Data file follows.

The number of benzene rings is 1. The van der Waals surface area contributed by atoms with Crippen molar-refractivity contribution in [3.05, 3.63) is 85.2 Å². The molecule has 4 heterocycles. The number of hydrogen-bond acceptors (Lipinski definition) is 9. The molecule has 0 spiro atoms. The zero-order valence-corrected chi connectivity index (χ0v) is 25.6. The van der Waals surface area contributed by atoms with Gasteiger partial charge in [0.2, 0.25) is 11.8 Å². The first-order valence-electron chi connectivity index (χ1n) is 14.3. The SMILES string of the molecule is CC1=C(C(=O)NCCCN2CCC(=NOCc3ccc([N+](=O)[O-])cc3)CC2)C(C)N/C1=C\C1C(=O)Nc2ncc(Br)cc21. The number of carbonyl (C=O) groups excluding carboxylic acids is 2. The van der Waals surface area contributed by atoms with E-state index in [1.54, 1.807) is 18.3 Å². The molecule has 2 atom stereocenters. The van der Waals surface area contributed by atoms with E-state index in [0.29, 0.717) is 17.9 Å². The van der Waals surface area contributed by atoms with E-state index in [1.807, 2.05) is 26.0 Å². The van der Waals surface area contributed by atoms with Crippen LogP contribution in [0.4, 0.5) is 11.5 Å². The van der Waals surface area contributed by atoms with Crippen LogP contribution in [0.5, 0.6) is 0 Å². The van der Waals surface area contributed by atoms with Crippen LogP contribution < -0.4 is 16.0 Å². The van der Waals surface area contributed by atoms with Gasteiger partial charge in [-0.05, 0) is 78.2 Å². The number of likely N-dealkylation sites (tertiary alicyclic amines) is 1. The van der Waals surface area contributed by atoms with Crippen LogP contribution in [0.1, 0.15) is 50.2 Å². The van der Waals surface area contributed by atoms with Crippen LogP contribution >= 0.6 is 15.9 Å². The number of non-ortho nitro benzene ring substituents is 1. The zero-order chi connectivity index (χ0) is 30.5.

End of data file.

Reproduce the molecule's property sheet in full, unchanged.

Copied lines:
The number of benzene rings is 1. The van der Waals surface area contributed by atoms with Crippen molar-refractivity contribution in [3.05, 3.63) is 85.2 Å². The molecule has 4 heterocycles. The number of hydrogen-bond acceptors (Lipinski definition) is 9. The molecule has 0 spiro atoms. The zero-order valence-corrected chi connectivity index (χ0v) is 25.6. The van der Waals surface area contributed by atoms with Gasteiger partial charge in [0.2, 0.25) is 11.8 Å². The first-order valence-electron chi connectivity index (χ1n) is 14.3. The SMILES string of the molecule is CC1=C(C(=O)NCCCN2CCC(=NOCc3ccc([N+](=O)[O-])cc3)CC2)C(C)N/C1=C\C1C(=O)Nc2ncc(Br)cc21. The number of carbonyl (C=O) groups excluding carboxylic acids is 2. The van der Waals surface area contributed by atoms with E-state index in [1.54, 1.807) is 18.3 Å². The molecule has 2 atom stereocenters. The van der Waals surface area contributed by atoms with E-state index in [0.29, 0.717) is 17.9 Å². The van der Waals surface area contributed by atoms with E-state index in [1.807, 2.05) is 26.0 Å². The van der Waals surface area contributed by atoms with Crippen LogP contribution in [0.4, 0.5) is 11.5 Å². The van der Waals surface area contributed by atoms with Crippen LogP contribution in [0.5, 0.6) is 0 Å². The van der Waals surface area contributed by atoms with Crippen LogP contribution < -0.4 is 16.0 Å². The van der Waals surface area contributed by atoms with Gasteiger partial charge in [-0.05, 0) is 78.2 Å². The number of likely N-dealkylation sites (tertiary alicyclic amines) is 1. The van der Waals surface area contributed by atoms with Crippen LogP contribution in [0.1, 0.15) is 50.2 Å². The van der Waals surface area contributed by atoms with Crippen LogP contribution >= 0.6 is 15.9 Å². The number of non-ortho nitro benzene ring substituents is 1. The zero-order chi connectivity index (χ0) is 30.5.